Interdisciplinearity LO22682

Steve Eskow (
Wed, 15 Sep 1999 23:56:32 -0600

Replying to LO22663 --

John Gunkler writes:
>Steve, while I understand your concern, I wonder if you aren't indulging
>in a bit of either/or thinking about interdisciplinearity. That is, are
>you of the mind that to teach in an interdisciplinary way means to never
>teach specialization in anything? Is that what others in this dialogue
>have said?

I hope , John, I'm not either/or'ing. And I hope that you don't think that
my support of specialization means that I'm not in favor of courses (for
example)that look at Shakespeare from a Freudian perspective: I was
fascinated in my course on Hamlet to learn that Hamlet, like Oedipus, may
have had a thing for his mother.

>I certainly don't believe that. And I certainly do believe in
>interdisciplinearity. I've been amused to note, recently, that
>businesses are now hiring liberal arts students at high initial salaries
>for technical/ computer jobs.>>

John, is your working assumption here that the "liberal arts" are by
definition "interdisciplineary"? They aren't, in my experience. The
Freshman Comp teacher does not usually know what the chem prof or the
political science prof is teaching, much less integrate with the.

In many--most?-- colleges the arts and sciences--notice the two
categories--are as segregated structurally and pedagogically as all the
other disciplines, and more than the so-called "professional" disciplines:
the nursing faculty often tries to integrate their subjects.

>Their reasoning (according to those quoted in the news): We don't know
>where the field is going in the next five years (or even in the next few
>months!) What we need is people educated broadly enough to be able to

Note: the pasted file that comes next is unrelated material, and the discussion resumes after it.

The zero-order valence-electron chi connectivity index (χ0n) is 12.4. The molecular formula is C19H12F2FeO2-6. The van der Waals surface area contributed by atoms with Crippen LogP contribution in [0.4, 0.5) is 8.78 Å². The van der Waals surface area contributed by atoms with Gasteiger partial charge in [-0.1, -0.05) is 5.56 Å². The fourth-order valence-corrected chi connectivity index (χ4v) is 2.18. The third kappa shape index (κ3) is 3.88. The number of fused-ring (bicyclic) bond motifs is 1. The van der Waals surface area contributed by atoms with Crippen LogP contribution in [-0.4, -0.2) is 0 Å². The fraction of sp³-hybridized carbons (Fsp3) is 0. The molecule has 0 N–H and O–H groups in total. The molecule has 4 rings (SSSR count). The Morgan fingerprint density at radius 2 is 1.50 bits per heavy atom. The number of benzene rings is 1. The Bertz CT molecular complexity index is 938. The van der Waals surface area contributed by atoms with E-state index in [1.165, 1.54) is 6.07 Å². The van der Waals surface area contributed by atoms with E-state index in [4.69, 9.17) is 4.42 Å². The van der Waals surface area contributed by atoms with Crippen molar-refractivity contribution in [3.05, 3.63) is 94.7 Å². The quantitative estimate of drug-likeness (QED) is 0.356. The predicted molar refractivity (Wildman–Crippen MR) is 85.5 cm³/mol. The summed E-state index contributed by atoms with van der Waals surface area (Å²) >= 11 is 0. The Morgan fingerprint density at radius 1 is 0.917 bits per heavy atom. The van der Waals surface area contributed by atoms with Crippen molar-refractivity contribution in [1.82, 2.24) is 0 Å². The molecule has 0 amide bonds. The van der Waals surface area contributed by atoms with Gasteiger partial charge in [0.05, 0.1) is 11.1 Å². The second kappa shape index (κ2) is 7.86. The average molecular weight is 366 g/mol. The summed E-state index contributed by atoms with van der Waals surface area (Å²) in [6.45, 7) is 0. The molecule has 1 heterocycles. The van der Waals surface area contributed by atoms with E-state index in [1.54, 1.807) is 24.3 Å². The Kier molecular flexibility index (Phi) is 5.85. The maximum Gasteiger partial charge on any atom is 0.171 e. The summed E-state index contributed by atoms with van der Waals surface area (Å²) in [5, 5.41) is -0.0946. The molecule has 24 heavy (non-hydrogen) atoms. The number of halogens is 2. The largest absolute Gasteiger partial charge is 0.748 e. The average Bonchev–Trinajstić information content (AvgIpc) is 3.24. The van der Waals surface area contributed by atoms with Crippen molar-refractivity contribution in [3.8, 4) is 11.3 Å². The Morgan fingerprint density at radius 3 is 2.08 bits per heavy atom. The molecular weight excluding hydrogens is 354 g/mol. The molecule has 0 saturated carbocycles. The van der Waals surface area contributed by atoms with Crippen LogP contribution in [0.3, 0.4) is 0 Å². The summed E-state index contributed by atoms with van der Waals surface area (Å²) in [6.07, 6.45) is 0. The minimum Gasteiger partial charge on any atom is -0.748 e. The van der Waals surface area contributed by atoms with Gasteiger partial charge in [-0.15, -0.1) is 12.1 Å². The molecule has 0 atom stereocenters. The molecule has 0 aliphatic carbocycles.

>adapt to new ways. What we need is people who have learned how to think.

Unfortunately, John, there is less evidence than you suggest to support
the widely held belief that the "liberal arts" as they are usually taught
teach one to "think," or even that "thinking" is inherent in certain
subjects. Does Psychology 101 teach the student to think? History of
Western Civ? Eng 101?

It may be, however, that the English major--one who has specialized--has
learned how to dig into complex issues. And has learned how to read and
write, skills that are of increasing value in the workplaces of today.

You are raising an important issue, I think, which is not the issue of
"interdisciplinearity," the issue of "general" versus "vocational" or
"technical" education.

The point there, as you suggest, is that the endless changes in the
workplace generated by the almost elimination of the delay time between
the discovery of new products and services and their arrival in the
marketplace makes technical knowledge quickly obsolete.

What to do about that educationally seems to me to be a somewhat different
issue from that of "interdisciplinearity."

Steve Eskow


Steve Eskow <>

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